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    2nd Lieut. David Chalmers Burns, 8th Bn. The Black Watch.

    D C Burns.jpg


    Old boy of Wimbledon College and Stonyhurst. Born 1898. O.S. 1914. Killed in action, October 1st, 1918, at Slypskappelle, in Flanders, during the Battle of Ypres, 1918.

    Lieut. David Chalmers Burns, who fell in action on October ist, 1918, was the second son of Mr. and Mrs. David Burns, of Birch Lodge, Wimbledon, and formerly of Valparaiso, Chile, where he was born in 1898. He was educated at Wimbledon College and Stonyhurst, returning to the Army Class at Wimbledon College to prepare for the Royal Military College, Sandhurst, from which he was gazetted in December, 1917, to the Black Watch, proceeding to the front in July, 1918.

    He was active in College sports, acquiring a reputation as an excellent all-round athlete, and also at the camp in Ireland, where he was temporarily posted for training to a battalion of his regiment.

    It was as his Company Commander wrote later,
    greatly owing to his successful efforts that my company won the Inter-Company Shield for most points in the Regimental Sports.

    The same officer said of him that he was" very keen and intelligent, and fond of his work."
    During the few months of his service abroad he proved a most efficient platoon officer, endearing himself to the men with whom he was in contact, and to his fellow officers," as is testified by letters to his parents.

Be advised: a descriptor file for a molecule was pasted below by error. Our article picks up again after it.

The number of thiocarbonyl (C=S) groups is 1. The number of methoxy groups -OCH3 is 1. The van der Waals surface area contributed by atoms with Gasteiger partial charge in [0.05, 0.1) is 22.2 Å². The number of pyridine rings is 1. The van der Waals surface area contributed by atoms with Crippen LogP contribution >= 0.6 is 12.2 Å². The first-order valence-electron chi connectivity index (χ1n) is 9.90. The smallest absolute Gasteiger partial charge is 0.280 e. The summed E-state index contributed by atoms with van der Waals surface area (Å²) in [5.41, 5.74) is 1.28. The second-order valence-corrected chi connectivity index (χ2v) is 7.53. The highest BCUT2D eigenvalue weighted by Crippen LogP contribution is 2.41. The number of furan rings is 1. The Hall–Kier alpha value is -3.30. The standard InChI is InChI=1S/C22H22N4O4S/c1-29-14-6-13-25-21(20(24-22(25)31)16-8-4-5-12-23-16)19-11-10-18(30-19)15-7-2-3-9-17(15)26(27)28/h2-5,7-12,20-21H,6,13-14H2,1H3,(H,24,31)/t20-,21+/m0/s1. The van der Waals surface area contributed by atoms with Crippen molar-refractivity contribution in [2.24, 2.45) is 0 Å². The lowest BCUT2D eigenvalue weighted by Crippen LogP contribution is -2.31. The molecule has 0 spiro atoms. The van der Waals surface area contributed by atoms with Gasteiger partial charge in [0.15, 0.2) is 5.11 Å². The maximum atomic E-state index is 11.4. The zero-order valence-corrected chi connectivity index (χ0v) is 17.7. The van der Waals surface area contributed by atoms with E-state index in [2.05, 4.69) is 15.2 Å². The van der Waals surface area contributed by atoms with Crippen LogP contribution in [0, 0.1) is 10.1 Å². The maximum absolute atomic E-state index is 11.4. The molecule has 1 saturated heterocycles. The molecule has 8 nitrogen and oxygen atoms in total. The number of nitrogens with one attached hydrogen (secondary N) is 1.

His Company Commander wrote :
    I have lost my best comrade and most promising officer " ; and a fellow subaltern : " I cannot sufficiently express my sympathy for your great loss. He was a good friend of mine, and his men loved him as well as all of the officers.

    As to the manner of his death, at the Battle of Ypres, 1918, his battalion C.O. wrote :
    Until he was killed by rifle or machine gun fire, he led his platoon right gallantly. We were advancing through a wood, and he had been hit in the leg. This wound he had evidently just bandaged up, when he was hit in the head. I do not think he suffered any pain from the last wound, and his spirit of determined leadership overcame what he felt from the first. His work with the battalion was of first-rate order, and I can personally assure you his powers of command and leadership were reflected in his platoon, which was one of the best, and while any of his lads are in it your lad's memory will not be forgotten in the platoon. They have done well since your boy fell, and I know how much of their success rests on what he taught them, and how he led them.